Byline: Philip Hensher
Of course, these are just frocks, and therefore not necessarily the mostimportant things in the world. But the Victoria & Albert's wonderful show ofthis decade of Paris and London couture is elevated beyond commerce into therealms of sublime craft, and even of art. They are productions of extraordinarybeauty and subtlety; they are also profound witnesses to a cultural moment.
The lavishness of the New Look, as Christian Dior's revolutionary firstcollection of 1947 was termed, was immediately controversial.
From an age of austerity sprang garments using a dozen or more metres to make askirt. The age of the common man and of efficiency seemed to be directlyinsulted by the staggeringly tiny waists; the impractical exaggeration of thefeminine form.
Plenty of people protested against it.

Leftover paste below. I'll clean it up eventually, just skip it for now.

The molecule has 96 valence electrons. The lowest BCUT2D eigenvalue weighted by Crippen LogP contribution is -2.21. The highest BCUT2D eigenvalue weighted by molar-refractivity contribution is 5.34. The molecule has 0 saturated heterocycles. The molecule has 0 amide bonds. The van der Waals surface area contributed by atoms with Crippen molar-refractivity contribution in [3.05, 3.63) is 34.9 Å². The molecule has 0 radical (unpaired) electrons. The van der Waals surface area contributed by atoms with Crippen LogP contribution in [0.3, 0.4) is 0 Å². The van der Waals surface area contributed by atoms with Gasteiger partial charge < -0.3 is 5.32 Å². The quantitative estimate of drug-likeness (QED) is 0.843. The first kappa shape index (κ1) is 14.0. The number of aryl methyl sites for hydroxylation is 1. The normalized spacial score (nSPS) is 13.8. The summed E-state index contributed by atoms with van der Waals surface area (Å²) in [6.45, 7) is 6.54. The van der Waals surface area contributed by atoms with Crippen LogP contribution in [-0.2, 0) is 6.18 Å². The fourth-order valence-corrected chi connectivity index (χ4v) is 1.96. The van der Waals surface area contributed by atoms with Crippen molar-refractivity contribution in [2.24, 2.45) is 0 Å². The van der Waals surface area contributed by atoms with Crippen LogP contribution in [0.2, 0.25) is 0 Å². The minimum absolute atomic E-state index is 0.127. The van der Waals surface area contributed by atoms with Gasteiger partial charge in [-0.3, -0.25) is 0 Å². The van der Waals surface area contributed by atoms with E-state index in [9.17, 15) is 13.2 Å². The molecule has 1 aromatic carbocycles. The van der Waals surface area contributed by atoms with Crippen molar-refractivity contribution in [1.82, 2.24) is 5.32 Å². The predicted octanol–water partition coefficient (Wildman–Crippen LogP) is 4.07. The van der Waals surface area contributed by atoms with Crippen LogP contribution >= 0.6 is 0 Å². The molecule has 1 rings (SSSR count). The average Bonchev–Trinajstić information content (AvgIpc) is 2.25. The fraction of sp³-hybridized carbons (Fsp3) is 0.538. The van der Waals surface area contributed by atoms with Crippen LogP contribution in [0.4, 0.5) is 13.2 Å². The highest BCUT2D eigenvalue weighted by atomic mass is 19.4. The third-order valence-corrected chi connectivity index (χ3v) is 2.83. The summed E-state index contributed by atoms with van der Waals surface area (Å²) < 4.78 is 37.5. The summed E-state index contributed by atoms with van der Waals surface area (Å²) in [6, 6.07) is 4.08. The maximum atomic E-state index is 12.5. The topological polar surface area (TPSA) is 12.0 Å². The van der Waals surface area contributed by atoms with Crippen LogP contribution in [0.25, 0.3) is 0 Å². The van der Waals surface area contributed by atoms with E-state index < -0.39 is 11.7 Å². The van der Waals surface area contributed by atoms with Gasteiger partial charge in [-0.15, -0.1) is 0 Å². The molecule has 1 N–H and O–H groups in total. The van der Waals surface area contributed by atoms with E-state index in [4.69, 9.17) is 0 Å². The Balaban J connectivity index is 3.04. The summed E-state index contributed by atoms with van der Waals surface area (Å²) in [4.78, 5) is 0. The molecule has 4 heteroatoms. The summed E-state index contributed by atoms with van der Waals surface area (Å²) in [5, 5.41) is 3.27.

There is an amusing newsreel snippet of an interview with the young HaroldWilson, then the highly censorious President of the Board of Trade.
But fashion, as everyone knows, operates through fantasy.
Very few people could ever have seen one of these extraordinary garments in theflesh, but they seized the collective imagination.
The couturiers of the time were men of exceptional skill, and one of thepleasures of this exhibition is of observing clothes put together in feats,almost, of engineering.
In some garments, the cloth is cut nearly in a single piece, with fewer seamsthan seems possible. In others, the virtuosity is all external, in shimmeringwaterfalls of embroidery and even collage.
It is all about show, but the great masters had quite different ideas abouttheatrical exuberance in their work.
Dior was devoted to shape and silhouette, and everything works towards that.Many of his dresses have systems of concealed …